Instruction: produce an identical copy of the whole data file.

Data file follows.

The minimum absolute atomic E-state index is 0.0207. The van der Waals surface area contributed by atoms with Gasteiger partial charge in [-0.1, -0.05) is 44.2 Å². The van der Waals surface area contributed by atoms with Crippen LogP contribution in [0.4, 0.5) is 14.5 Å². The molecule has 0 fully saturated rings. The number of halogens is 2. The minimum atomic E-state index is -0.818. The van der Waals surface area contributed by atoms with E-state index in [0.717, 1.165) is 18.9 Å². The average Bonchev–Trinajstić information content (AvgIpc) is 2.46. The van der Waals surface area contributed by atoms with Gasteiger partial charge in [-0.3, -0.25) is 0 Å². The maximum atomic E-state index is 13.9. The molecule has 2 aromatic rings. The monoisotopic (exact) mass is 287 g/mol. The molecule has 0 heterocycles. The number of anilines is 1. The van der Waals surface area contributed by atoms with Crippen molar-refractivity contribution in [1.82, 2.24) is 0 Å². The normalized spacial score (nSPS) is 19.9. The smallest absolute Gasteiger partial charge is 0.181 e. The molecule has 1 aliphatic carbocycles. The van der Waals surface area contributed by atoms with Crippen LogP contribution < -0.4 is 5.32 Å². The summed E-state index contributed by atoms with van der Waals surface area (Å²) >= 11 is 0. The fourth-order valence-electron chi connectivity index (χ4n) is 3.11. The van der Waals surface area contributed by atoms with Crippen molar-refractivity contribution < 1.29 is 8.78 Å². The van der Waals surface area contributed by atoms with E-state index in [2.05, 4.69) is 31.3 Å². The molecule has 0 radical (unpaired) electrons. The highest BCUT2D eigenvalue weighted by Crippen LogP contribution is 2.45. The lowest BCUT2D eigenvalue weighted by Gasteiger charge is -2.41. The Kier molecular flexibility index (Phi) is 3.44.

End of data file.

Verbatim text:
The minimum absolute atomic E-state index is 0.0207. The van der Waals surface area contributed by atoms with Gasteiger partial charge in [-0.1, -0.05) is 44.2 Å². The van der Waals surface area contributed by atoms with Crippen LogP contribution in [0.4, 0.5) is 14.5 Å². The molecule has 0 fully saturated rings. The number of halogens is 2. The minimum atomic E-state index is -0.818. The van der Waals surface area contributed by atoms with E-state index in [0.717, 1.165) is 18.9 Å². The average Bonchev–Trinajstić information content (AvgIpc) is 2.46. The van der Waals surface area contributed by atoms with Gasteiger partial charge in [-0.3, -0.25) is 0 Å². The maximum atomic E-state index is 13.9. The molecule has 2 aromatic rings. The monoisotopic (exact) mass is 287 g/mol. The molecule has 0 heterocycles. The number of anilines is 1. The van der Waals surface area contributed by atoms with Crippen molar-refractivity contribution in [1.82, 2.24) is 0 Å². The normalized spacial score (nSPS) is 19.9. The smallest absolute Gasteiger partial charge is 0.181 e. The molecule has 1 aliphatic carbocycles. The van der Waals surface area contributed by atoms with Crippen LogP contribution < -0.4 is 5.32 Å². The summed E-state index contributed by atoms with van der Waals surface area (Å²) >= 11 is 0. The fourth-order valence-electron chi connectivity index (χ4n) is 3.11. The van der Waals surface area contributed by atoms with Crippen molar-refractivity contribution < 1.29 is 8.78 Å². The van der Waals surface area contributed by atoms with E-state index in [2.05, 4.69) is 31.3 Å². The molecule has 0 radical (unpaired) electrons. The highest BCUT2D eigenvalue weighted by Crippen LogP contribution is 2.45. The lowest BCUT2D eigenvalue weighted by Gasteiger charge is -2.41. The Kier molecular flexibility index (Phi) is 3.44.